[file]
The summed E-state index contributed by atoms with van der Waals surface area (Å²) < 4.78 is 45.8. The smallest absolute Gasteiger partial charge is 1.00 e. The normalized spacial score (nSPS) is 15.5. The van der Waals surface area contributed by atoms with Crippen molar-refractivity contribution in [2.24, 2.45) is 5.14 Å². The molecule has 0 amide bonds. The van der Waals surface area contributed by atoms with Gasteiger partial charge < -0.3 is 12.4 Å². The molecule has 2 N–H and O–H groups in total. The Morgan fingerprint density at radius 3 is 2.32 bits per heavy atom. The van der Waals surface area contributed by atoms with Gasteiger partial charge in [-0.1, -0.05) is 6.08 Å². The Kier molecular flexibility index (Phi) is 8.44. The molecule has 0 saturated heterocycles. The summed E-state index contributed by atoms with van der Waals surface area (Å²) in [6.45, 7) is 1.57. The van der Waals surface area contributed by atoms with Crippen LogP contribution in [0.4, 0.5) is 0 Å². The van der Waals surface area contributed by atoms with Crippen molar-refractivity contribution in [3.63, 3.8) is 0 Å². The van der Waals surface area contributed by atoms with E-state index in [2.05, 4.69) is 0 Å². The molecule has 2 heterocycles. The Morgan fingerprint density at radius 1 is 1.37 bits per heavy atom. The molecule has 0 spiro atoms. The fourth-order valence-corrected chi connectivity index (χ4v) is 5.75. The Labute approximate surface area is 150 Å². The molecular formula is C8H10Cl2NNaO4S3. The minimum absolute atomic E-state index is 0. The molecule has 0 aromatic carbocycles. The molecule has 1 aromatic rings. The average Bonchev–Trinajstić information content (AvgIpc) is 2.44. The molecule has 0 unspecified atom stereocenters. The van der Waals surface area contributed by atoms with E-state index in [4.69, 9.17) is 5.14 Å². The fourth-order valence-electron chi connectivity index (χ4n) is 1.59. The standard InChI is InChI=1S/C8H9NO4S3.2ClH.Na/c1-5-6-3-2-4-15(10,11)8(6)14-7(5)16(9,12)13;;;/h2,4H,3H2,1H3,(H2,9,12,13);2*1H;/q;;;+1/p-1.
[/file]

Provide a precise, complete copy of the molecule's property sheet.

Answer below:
The summed E-state index contributed by atoms with van der Waals surface area (Å²) < 4.78 is 45.8. The smallest absolute Gasteiger partial charge is 1.00 e. The normalized spacial score (nSPS) is 15.5. The van der Waals surface area contributed by atoms with Crippen molar-refractivity contribution in [2.24, 2.45) is 5.14 Å². The molecule has 0 amide bonds. The van der Waals surface area contributed by atoms with Gasteiger partial charge < -0.3 is 12.4 Å². The molecule has 2 N–H and O–H groups in total. The Morgan fingerprint density at radius 3 is 2.32 bits per heavy atom. The van der Waals surface area contributed by atoms with Gasteiger partial charge in [-0.1, -0.05) is 6.08 Å². The Kier molecular flexibility index (Phi) is 8.44. The molecule has 0 saturated heterocycles. The summed E-state index contributed by atoms with van der Waals surface area (Å²) in [6.45, 7) is 1.57. The van der Waals surface area contributed by atoms with Crippen LogP contribution in [0.4, 0.5) is 0 Å². The van der Waals surface area contributed by atoms with Crippen molar-refractivity contribution in [3.63, 3.8) is 0 Å². The van der Waals surface area contributed by atoms with E-state index in [2.05, 4.69) is 0 Å². The molecule has 2 heterocycles. The Morgan fingerprint density at radius 1 is 1.37 bits per heavy atom. The molecule has 0 spiro atoms. The fourth-order valence-corrected chi connectivity index (χ4v) is 5.75. The Labute approximate surface area is 150 Å². The molecular formula is C8H10Cl2NNaO4S3. The minimum absolute atomic E-state index is 0. The molecule has 0 aromatic carbocycles. The molecule has 1 aromatic rings. The average Bonchev–Trinajstić information content (AvgIpc) is 2.44. The molecule has 0 unspecified atom stereocenters. The van der Waals surface area contributed by atoms with E-state index in [4.69, 9.17) is 5.14 Å². The fourth-order valence-electron chi connectivity index (χ4n) is 1.59. The standard InChI is InChI=1S/C8H9NO4S3.2ClH.Na/c1-5-6-3-2-4-15(10,11)8(6)14-7(5)16(9,12)13;;;/h2,4H,3H2,1H3,(H2,9,12,13);2*1H;/q;;;+1/p-1.